To fund these and other capital projects, Schuh wanted to extend the terms of the county bonds.

“Our capital program is hamstrung, straight-jacketed,” Schuh told the business folk. He made the analogy with extending a car loan from five years to six, allowing a buyer to get a more expensive car with the same monthly payment.

But extending the loan terms forces both the county and the car buyer to pay more interest in the long run.

Schuh said he was even willing to accept a AA bond rating from the credit rating agencies. Standard & Poor’s has given the county a AAA bond rating for at least eight years, while Fitch and Moody’s offered AA+ and Aa1, respectively.

The state of Maryland views its AAA rating from all three rating agencies as almost sacrosanct. The AAA bond rating helps lower the interest rates Maryland pays on its general obligation bonds. The agencies frequently cite Maryland’s “prudent” fiscal management, that includes selling bonds for 15 years, rather than longer periods.

Despite that, Schuh said most states and counties have AA ratings, as do most corporations. “That’s the way I intend to run the railroad,” said Schuh. “I told the bond rating agencies of my plans, and they didn’t bat an eye.”

It was an unusual move for a fiscal conservative in a conservative county, and the council refused to go along.

Quiet on the Council

There was a big media flap and a ton of Democratic angst about Michael Peroutka during the campaign after he won the GOP primary for Anne Arundel County Council District 5 with heavy personal spending. He did the same in the general election in perhaps the most Republican of council districts, which is centered in Severna Park.

Peroutka is a constitutionalist, a former nominee for U.S. president of the Constitution Party, and a fervent believer in God and the Bible as the basis for all our rights and our constitutional system. He was also associated with the secessionist League of the South.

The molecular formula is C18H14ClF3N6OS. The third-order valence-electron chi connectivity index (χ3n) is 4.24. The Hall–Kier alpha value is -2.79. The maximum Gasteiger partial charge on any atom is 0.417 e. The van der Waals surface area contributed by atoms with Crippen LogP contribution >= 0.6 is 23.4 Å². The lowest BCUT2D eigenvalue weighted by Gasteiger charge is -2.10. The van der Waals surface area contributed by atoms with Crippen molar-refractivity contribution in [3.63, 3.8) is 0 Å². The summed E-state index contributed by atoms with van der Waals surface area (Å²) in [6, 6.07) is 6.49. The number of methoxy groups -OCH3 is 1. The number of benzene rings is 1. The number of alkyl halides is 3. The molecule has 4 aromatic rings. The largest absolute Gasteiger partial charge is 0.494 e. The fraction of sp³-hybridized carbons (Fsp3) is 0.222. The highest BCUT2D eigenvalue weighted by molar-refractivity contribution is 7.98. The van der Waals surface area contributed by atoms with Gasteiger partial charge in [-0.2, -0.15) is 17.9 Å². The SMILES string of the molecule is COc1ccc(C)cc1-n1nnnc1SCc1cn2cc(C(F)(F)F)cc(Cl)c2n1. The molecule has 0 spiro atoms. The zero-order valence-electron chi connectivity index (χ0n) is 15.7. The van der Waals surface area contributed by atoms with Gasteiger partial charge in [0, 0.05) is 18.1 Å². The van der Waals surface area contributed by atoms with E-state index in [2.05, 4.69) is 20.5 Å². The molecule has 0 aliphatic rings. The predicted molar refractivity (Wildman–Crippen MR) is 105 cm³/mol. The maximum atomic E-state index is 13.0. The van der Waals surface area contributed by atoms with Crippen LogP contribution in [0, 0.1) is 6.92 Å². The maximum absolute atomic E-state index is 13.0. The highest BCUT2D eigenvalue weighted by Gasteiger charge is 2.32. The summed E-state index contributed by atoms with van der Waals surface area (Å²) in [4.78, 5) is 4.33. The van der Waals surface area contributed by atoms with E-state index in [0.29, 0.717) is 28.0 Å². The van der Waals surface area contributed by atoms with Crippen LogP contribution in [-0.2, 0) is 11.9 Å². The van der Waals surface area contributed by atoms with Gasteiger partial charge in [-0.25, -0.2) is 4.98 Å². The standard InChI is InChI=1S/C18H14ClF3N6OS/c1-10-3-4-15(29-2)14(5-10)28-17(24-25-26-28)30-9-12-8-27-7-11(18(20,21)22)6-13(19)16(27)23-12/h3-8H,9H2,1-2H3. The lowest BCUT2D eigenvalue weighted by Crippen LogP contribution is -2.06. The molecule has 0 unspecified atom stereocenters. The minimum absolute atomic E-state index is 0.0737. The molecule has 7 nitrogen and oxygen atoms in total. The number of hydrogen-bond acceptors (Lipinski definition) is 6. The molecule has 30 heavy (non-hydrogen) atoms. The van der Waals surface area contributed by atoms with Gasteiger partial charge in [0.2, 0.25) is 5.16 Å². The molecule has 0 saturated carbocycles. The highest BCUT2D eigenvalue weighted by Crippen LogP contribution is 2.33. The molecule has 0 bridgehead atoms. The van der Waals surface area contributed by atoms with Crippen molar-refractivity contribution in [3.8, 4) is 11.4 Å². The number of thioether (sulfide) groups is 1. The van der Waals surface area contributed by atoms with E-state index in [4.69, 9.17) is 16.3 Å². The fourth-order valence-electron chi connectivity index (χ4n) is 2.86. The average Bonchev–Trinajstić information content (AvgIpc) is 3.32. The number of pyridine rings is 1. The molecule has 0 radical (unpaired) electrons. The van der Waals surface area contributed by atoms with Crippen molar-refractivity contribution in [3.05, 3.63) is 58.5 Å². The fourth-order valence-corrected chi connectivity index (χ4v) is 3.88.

A recent talk he gave to the North Anne Arundel County Republican Club showed he hasn’t changed his views one bit. But he’s been remarkably quiet on the county council, choosing to listen and learn.

“There’s a massive amount of new data I’ve had to get my hands around,” he told about 35 people, most of whom seemed very much on his wavelength.

“My life on the council has been very, very collegial,” Peroutka said. To his surprise, “People have been very gracious to me.”

That doesn’t mean he’s been going along with the three Republicans and three Democrats on the council. Oftentimes, he is the lone vote against what might considered fairly routine legislation.

Peroutka uses a 10-question template for deciding whether to support council bills. The questions are topped by whether the legislation “comports” with the U.S. Constitution, the Maryland Constitution, the county charter and “Is the legislation in accordance with biblical standards for law and government?”

While Peroutka supported Schuh in his proposal to cut property taxes, along with colleagues Derek Fink and John Grasso, he was the lone vote against the entire county budget, which passed 6-1.

“There are a lot of 6-1 votes,” Peroutka said.

On the budget, “a lot of what we do, we don’t have the authority to do,” he said, estimating that was about three-quarters of the Anne Arundel County budget.